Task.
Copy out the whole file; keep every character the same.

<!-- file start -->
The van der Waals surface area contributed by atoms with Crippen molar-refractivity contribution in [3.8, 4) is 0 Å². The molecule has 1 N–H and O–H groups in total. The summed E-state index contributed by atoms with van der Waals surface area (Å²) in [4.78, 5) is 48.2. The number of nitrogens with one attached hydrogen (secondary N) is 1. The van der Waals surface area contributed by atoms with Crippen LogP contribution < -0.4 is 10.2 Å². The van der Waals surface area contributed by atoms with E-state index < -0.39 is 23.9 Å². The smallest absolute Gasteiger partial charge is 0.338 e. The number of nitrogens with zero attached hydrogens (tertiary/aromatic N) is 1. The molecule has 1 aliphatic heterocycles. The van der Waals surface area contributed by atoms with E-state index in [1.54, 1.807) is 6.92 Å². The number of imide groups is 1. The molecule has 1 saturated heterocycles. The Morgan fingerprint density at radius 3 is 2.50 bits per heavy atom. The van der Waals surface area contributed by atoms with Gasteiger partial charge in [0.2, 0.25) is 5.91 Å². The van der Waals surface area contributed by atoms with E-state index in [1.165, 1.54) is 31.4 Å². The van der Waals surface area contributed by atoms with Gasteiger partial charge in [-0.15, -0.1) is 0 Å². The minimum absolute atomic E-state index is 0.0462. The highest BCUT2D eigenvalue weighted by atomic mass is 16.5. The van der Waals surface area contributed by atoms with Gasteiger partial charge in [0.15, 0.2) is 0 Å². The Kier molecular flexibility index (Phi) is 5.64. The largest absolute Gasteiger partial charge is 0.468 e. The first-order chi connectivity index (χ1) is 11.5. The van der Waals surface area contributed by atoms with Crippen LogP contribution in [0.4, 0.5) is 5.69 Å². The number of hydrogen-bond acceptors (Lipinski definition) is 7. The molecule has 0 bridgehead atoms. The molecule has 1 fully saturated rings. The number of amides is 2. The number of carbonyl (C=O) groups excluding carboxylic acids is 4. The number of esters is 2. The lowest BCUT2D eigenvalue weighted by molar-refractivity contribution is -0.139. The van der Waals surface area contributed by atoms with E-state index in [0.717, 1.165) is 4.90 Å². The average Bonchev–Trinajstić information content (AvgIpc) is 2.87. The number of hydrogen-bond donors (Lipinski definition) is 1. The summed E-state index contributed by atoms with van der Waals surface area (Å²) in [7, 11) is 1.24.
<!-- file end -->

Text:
The van der Waals surface area contributed by atoms with Crippen molar-refractivity contribution in [3.8, 4) is 0 Å². The molecule has 1 N–H and O–H groups in total. The summed E-state index contributed by atoms with van der Waals surface area (Å²) in [4.78, 5) is 48.2. The number of nitrogens with one attached hydrogen (secondary N) is 1. The van der Waals surface area contributed by atoms with Crippen LogP contribution < -0.4 is 10.2 Å². The van der Waals surface area contributed by atoms with E-state index < -0.39 is 23.9 Å². The smallest absolute Gasteiger partial charge is 0.338 e. The number of nitrogens with zero attached hydrogens (tertiary/aromatic N) is 1. The molecule has 1 aliphatic heterocycles. The van der Waals surface area contributed by atoms with E-state index in [1.54, 1.807) is 6.92 Å². The number of imide groups is 1. The molecule has 1 saturated heterocycles. The Morgan fingerprint density at radius 3 is 2.50 bits per heavy atom. The van der Waals surface area contributed by atoms with Gasteiger partial charge in [0.2, 0.25) is 5.91 Å². The van der Waals surface area contributed by atoms with E-state index in [1.165, 1.54) is 31.4 Å². The van der Waals surface area contributed by atoms with Gasteiger partial charge in [-0.15, -0.1) is 0 Å². The minimum absolute atomic E-state index is 0.0462. The highest BCUT2D eigenvalue weighted by atomic mass is 16.5. The van der Waals surface area contributed by atoms with Gasteiger partial charge in [0.15, 0.2) is 0 Å². The Kier molecular flexibility index (Phi) is 5.64. The largest absolute Gasteiger partial charge is 0.468 e. The first-order chi connectivity index (χ1) is 11.5. The van der Waals surface area contributed by atoms with Crippen LogP contribution in [0.4, 0.5) is 5.69 Å². The number of hydrogen-bond acceptors (Lipinski definition) is 7. The molecule has 0 bridgehead atoms. The molecule has 1 fully saturated rings. The number of amides is 2. The number of carbonyl (C=O) groups excluding carboxylic acids is 4. The number of esters is 2. The lowest BCUT2D eigenvalue weighted by molar-refractivity contribution is -0.139. The van der Waals surface area contributed by atoms with E-state index in [0.717, 1.165) is 4.90 Å². The average Bonchev–Trinajstić information content (AvgIpc) is 2.87. The number of hydrogen-bond donors (Lipinski definition) is 1. The summed E-state index contributed by atoms with van der Waals surface area (Å²) in [7, 11) is 1.24.